The primacy of the quest for the annihilation of the Light Blues was hammered home in emphatic fashion on my first day at OUBC during the start of season 5k ergo test. A returning Blue of some distinction, nothing short of a demi-god in the eyes of a mere rowing mortal like me, spent the final kilometer of his impressive effort grunting the names of the Cambridge crew who had defeated him the previous year at the finish of each stroke. Our collective purpose as a squad was clear. With the perspective that the passage of time provides, it can be easy to forget quite how all-consuming my own goal of being a part of a Dark Blue sweep on the big day was. 10pm ergos in my rented flat after long days on a summer internship between seasons, endlessly assessing my ranking in the squad, going down to the tank on rest day to try to ‘perfect’ my catch. (“The good news”, the iconic Sean Bowden told me after one session on the water, “is that what you’re doing at the front is entirely wrong, so you can just forget it completely and start over”). There’s not much I wouldn’t have given to have represented Isis that year. In looking back, I may now feel honestly and truly that I couldn’t have reaped greater reward from my rowing even if I’d managed to elevate myself from also-ran to victorious Blue, but that couldn’t be further from the mindset I carried at the time.

Bumping along at the bottom of the squad can be a conflicting experience. It’s one thing to talk about the time and effort committed to training when the uncertainty of the payoff is between a win or a loss; it can feel quite another when there is no guarantee of making it even to Putney’s University Stone. It can be uncomfortable to find how often one’s thoughts are of one’s own chances of making a certain boat, rather than of the squad’s collective prospects for success in the racing. In such unglamorous fires of uncertainty, great positives can be forged. So I discovered whilst in the ‘spare pair’. Having come so close to a racing seat on Boat Race day, one is cruelly consigned to the reserve bench, to be called to action only in the case of injury or illness. There was unquestionably a bittersweetness at the time in, for example, going for a coffee à deux between Tideway sessions and attempting to keep each other motivated, or sitting in an empty changing room as the rest of the squad debriefed in crews. We fought to keep sight of a sense of pride in having made it so far which could at times be clouded in a mist of perceived failure and lack of purpose. These, though, are memories that have matured into cherished ones. The friendship formed between my pairs partner and I is a genuinely unique and enduring one, whose nature is inextricably tied to the deeply imperfect circumstances of its origin.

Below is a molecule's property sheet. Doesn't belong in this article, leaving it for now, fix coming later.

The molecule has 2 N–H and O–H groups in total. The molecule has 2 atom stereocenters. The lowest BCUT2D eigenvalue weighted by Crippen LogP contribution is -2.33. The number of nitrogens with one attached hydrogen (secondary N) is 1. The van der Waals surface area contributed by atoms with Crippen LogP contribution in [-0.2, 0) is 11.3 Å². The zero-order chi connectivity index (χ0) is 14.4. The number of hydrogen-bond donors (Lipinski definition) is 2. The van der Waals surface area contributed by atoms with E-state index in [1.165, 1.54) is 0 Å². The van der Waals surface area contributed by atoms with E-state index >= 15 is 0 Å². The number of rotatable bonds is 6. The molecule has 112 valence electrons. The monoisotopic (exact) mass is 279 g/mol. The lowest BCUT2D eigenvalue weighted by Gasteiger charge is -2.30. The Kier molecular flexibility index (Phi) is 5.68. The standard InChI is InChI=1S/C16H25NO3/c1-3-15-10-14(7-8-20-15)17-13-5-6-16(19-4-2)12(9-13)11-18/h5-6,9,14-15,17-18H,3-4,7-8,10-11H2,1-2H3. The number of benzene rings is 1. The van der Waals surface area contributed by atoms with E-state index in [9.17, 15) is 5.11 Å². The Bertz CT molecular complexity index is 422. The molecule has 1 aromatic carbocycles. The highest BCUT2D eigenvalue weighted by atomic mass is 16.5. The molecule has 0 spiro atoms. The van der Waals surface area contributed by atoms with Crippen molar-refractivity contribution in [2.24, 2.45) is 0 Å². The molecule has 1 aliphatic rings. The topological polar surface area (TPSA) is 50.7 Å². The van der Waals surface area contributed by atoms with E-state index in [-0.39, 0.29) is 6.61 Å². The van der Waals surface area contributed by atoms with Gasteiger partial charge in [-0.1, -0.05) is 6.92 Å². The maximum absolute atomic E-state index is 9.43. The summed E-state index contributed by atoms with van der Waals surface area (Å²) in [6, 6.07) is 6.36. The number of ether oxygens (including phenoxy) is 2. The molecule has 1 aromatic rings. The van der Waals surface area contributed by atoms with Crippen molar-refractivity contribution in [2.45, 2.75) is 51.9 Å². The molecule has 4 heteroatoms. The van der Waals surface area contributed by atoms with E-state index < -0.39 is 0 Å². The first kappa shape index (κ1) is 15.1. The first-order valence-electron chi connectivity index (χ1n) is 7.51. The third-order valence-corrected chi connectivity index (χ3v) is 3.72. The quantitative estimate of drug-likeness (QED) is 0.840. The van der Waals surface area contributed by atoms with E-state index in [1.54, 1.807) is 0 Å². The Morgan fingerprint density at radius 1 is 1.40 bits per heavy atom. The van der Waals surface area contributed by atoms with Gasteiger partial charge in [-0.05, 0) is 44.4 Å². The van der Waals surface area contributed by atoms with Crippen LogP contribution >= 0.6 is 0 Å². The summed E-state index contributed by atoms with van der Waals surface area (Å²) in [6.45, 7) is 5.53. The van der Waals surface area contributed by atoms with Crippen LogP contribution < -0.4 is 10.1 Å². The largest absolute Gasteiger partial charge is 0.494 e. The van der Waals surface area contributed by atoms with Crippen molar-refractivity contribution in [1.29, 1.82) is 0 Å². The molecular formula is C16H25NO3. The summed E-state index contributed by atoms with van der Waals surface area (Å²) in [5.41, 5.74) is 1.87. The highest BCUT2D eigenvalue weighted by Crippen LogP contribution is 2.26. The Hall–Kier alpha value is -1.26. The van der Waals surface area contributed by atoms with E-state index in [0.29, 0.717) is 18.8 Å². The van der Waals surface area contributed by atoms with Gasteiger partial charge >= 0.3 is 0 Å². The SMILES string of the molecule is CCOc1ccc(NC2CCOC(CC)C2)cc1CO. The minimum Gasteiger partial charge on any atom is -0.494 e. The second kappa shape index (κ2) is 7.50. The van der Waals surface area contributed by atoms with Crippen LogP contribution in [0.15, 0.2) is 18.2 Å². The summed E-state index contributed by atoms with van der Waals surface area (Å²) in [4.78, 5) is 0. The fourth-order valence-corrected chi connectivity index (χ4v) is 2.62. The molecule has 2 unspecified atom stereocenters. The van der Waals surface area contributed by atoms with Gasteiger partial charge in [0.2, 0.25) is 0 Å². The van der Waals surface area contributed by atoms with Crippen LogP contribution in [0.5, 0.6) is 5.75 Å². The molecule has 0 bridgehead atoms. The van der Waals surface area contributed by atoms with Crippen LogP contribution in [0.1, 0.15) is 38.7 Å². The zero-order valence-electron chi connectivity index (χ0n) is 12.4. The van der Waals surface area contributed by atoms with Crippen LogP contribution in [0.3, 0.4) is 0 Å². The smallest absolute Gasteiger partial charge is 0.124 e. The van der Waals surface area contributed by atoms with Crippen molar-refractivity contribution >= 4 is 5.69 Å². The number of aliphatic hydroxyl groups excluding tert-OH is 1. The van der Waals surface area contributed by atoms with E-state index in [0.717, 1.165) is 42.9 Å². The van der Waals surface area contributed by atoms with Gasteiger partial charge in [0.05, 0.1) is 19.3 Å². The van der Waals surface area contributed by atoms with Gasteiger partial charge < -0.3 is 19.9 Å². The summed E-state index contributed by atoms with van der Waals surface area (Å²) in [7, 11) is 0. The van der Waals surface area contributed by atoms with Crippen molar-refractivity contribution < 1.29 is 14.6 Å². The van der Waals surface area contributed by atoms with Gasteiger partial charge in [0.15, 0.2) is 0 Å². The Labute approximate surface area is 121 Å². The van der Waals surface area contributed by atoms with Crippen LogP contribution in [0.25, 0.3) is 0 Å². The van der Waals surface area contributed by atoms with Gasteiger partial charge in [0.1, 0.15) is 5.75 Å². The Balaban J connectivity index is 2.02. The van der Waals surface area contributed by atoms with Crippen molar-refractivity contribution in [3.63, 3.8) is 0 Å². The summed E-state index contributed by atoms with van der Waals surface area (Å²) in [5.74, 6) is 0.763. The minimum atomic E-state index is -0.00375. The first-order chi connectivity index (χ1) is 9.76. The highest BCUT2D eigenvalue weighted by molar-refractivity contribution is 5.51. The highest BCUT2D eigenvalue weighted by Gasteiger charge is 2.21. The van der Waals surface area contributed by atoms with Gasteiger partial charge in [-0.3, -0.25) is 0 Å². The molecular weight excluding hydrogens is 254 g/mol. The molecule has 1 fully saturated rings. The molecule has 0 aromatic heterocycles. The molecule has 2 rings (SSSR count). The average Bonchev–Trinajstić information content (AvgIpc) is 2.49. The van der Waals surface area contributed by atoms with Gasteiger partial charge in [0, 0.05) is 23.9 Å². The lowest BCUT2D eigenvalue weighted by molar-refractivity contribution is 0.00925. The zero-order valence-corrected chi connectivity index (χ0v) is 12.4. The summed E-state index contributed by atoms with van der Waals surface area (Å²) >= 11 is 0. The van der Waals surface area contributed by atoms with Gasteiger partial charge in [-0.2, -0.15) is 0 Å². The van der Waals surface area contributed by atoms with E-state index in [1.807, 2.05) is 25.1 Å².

Mine is but one perspective –I can’t speak for the rower for whom the Boat Race is a culmination of a 10-year career in the sport, nor for the Olympian who seeks to add a final glittering jewel to their crown. It is one, however, that can be forgotten in the lofty rhetoric that surrounds the event, in the imagery of victory: stood astride the deck, oar aloft, and defeat: hunched and broken, heads in hands. To the also-rans, the spares and the substitutes I say that, in my experience, these races have an enormous amount to give. Whilst you are training for them, yes, winning means everything. You must care above all about doing whatever you can to get yourself in that boat and to drag it over the line ahead of the enemy. Without that, there can be no meaning to the journey at all. But, in the back of your mind, remind yourself that there are much greater riches at stake.